wander wisely all right (or, how travel reviews are so important in where to stay)

We’re taking a trip to the East Coast next month. I’ve already booked our flights and lodging, but now I’m going back and making doubly sure I want to stay in the places I’ve chosen. So I’m reading up on recent travel reviews.


One of the most magnificent things about the Internet is how easily information is disseminated. I love that people’s opinions are out there, ready for the rest of us to peruse and help make decisions. I double-booked one night of our trip and having tapped into May reviews on TripAdvisor, I know just which booking I want to cancel.

There are plenty of places to find reviews online, including booking sites like Expedia as well as hotel websites. Of the two biggest review sites, I prefer TripAdvisor over Yelp. I find the demographic to be closer to my own, whereas Yelp seems to sway toward younger folks, and the reviews on TripAdvisor typically are more substantive. I don’t care how late the hotel bar is open and that there is a hot waiter serving table 12 who’ll slip you an extra crudites if you flirt hard enough. I want to know if the rooms are clean, if the desk staff is helpful, if you get a good night’s sleep on a comfortable bed, if the immediate neighborhood is safe, if there are rooms with views and free WiFi, and if the parking is free and breakfast is served.

I’ve no time for reading about someone’s personal lamentation of how they arrived at the hotel at 1 a.m. after their flight got delayed twice (is that the hotel’s doing?) and they couldn’t get staff to carry their bags up to their room. In other words, I find little value in reviews that are so specific to one person’s narrative that they are not helpful to the majority of readers. If I were to arrive past midnight, I’d expect the hotel to be short staffed and I’d also expect to carry my own bags to my room.

However, if you are in a room in which blaring music from the restaurant next door keeps you up at night, please let the rest of us know so we can ask for a spot on the opposite side of the hotel–or pack earplugs.  Also let us know if the music is a nightly occurrence or due to a special occasion, like a wedding. Fill us in on whether you asked for a room change but were ignored (was the hotel fully booked, precluding a move?) and whether anything was done to rectify your disappointing experience.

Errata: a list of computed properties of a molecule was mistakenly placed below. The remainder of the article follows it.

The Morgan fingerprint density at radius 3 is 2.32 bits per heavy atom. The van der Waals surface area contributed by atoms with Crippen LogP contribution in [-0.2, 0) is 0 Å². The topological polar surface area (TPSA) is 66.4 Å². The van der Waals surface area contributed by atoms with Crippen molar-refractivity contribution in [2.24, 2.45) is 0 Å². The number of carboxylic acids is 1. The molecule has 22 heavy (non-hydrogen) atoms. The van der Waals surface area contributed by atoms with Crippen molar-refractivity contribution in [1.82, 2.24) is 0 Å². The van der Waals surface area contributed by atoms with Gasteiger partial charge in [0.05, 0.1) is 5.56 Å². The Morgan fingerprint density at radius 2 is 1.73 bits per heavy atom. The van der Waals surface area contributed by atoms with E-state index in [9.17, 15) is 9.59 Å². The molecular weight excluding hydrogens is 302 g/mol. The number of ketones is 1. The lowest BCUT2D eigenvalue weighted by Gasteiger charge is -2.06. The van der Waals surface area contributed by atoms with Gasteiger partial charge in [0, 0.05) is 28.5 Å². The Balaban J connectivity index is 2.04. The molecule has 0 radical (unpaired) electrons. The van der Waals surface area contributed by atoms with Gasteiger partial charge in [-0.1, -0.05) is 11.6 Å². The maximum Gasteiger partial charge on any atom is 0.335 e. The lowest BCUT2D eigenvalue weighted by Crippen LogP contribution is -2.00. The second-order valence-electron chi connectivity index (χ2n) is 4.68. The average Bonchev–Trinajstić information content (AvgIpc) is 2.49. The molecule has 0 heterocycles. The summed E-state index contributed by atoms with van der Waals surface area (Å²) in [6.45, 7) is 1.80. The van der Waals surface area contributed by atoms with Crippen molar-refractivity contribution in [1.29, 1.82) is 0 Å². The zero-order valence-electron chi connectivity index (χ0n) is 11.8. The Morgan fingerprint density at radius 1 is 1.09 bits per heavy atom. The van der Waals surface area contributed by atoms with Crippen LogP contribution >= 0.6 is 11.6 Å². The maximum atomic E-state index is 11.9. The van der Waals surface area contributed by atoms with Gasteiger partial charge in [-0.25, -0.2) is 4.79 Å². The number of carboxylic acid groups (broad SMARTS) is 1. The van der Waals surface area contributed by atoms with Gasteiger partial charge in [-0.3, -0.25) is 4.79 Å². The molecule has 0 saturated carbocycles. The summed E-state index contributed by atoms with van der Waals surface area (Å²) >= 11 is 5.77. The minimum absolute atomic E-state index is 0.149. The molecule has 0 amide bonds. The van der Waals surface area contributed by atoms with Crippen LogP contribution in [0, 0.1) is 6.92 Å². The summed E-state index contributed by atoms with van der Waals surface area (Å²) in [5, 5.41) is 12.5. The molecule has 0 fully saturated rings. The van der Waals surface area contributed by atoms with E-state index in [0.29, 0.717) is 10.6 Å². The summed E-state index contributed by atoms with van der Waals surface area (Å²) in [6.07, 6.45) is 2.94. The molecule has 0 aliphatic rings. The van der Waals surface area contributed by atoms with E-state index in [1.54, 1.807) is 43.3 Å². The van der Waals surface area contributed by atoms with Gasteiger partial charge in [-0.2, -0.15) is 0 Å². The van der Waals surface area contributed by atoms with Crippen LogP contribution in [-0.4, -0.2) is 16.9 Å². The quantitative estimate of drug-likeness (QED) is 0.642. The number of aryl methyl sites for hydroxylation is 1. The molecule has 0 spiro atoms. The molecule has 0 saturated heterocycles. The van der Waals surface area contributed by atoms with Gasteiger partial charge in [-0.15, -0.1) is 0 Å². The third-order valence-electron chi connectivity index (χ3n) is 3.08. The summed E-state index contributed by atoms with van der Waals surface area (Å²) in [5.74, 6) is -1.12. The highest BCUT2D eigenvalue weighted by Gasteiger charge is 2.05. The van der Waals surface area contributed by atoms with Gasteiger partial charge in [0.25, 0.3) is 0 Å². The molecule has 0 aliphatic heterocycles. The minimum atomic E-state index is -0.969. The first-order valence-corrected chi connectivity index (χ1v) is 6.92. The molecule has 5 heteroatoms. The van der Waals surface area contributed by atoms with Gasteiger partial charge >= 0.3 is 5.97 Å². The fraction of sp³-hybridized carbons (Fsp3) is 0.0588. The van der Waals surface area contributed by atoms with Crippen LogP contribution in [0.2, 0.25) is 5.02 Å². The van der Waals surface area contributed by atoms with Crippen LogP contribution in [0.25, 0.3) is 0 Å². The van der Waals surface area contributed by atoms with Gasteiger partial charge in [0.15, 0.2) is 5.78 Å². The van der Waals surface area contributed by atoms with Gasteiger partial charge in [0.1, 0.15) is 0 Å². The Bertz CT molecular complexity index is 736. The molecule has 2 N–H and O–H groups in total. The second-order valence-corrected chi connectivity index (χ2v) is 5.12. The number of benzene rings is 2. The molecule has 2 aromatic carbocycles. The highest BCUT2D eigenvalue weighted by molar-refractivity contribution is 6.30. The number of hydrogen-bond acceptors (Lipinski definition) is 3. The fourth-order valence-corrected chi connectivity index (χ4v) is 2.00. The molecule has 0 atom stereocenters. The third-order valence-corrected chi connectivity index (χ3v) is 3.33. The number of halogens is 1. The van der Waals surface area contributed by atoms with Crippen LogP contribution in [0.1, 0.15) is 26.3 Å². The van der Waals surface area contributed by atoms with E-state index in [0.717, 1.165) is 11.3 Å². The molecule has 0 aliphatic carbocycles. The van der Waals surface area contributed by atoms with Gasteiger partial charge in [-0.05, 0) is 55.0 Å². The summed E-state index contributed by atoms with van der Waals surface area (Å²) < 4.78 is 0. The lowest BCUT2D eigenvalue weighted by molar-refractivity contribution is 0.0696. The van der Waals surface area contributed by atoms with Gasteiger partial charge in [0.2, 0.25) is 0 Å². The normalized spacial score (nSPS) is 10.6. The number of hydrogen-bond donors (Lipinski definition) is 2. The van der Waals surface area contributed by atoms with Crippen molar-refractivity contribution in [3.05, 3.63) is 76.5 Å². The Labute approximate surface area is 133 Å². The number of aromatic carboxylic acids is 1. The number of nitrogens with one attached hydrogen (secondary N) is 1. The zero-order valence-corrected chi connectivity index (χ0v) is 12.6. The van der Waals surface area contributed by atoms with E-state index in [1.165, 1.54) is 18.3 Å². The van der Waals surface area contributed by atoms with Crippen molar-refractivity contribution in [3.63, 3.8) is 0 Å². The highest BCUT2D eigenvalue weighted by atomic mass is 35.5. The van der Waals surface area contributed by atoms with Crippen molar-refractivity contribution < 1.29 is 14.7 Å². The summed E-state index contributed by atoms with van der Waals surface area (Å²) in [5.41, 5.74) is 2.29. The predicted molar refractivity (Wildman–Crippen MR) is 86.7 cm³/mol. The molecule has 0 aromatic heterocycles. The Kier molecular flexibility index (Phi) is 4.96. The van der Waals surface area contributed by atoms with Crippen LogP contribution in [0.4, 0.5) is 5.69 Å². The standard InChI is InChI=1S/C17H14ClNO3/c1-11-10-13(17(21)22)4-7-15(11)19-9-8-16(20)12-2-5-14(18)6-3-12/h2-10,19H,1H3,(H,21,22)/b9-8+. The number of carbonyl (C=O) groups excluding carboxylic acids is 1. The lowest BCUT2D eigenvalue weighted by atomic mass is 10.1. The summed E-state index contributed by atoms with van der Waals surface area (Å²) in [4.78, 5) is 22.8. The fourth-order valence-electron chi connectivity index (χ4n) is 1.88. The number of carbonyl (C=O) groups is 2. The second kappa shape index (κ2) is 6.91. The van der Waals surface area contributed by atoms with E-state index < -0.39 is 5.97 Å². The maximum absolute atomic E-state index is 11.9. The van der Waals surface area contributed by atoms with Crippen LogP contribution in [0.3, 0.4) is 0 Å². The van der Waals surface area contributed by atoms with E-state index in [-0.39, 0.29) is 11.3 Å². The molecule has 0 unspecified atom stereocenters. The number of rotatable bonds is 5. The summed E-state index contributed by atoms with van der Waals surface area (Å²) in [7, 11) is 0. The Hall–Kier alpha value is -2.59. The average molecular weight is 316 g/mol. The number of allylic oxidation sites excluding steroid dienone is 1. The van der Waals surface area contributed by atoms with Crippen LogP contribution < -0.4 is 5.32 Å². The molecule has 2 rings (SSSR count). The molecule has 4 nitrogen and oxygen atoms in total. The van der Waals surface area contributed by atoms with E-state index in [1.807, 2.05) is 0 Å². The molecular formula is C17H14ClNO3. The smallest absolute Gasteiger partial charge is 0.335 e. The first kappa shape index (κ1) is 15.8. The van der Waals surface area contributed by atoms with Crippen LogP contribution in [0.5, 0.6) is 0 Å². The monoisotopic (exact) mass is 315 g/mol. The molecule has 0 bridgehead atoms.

Once, when staying at a high-rise in downtown Portland, Oregon, I came back to my room with my dinner to find a screaming baby in the room next door. The conjoining rooms were separated by a closed door, so quite a bit of noise traveled between the two. The crying continued throughout my meal, with the parents doing nothing, it appeared, to soothe the child. I had a feeling this would be a pattern and called down to the desk to request another room.

By the time I got off the elevator with my suitcase, I was presented with a key to an even nicer room. It happened to be movie night at Pioneer Courthouse Square, but I expected and even enjoyed the sounds coming from the venue below. Now, that’s a hotel review worth reading. I got an immediate positive response from the hotel desk and the noise I experienced in my second room was warranted–and completely muffled, I might add, by closing my window.

On this upcoming trip, after leaving Boston and tooling around Connecticut, I’m conflicted between staying in Newport, Rhode Island, overnight or driving up to Providence. I’ve booked hotels in both cities for the same day. The one in Newport is more expensive (by about $150 a night!), but it is in a lovely seaside resort. The Providence hotel, on the other hand, is in a historic building with many restaurants and sights within walking distance. Two different experiences that are equally nice.

After reading people’s opinions, I’ve settled on the Providence hotel, whose reviews average 4.5 out of 5, while there are plenty of examples of disappointed travelers who stayed at the inn in Newport. I’m getting a smoke-and-mirrors vibe from that place. It looks much nicer than it sounds, and the pluses seem to be for things we won’t be taking advantage of on our one night there, like the spa and the rooftop restaurant.

So thanks once again, TripAdvisor, for providing me with some feedback and sending my confused mind in the right direction.

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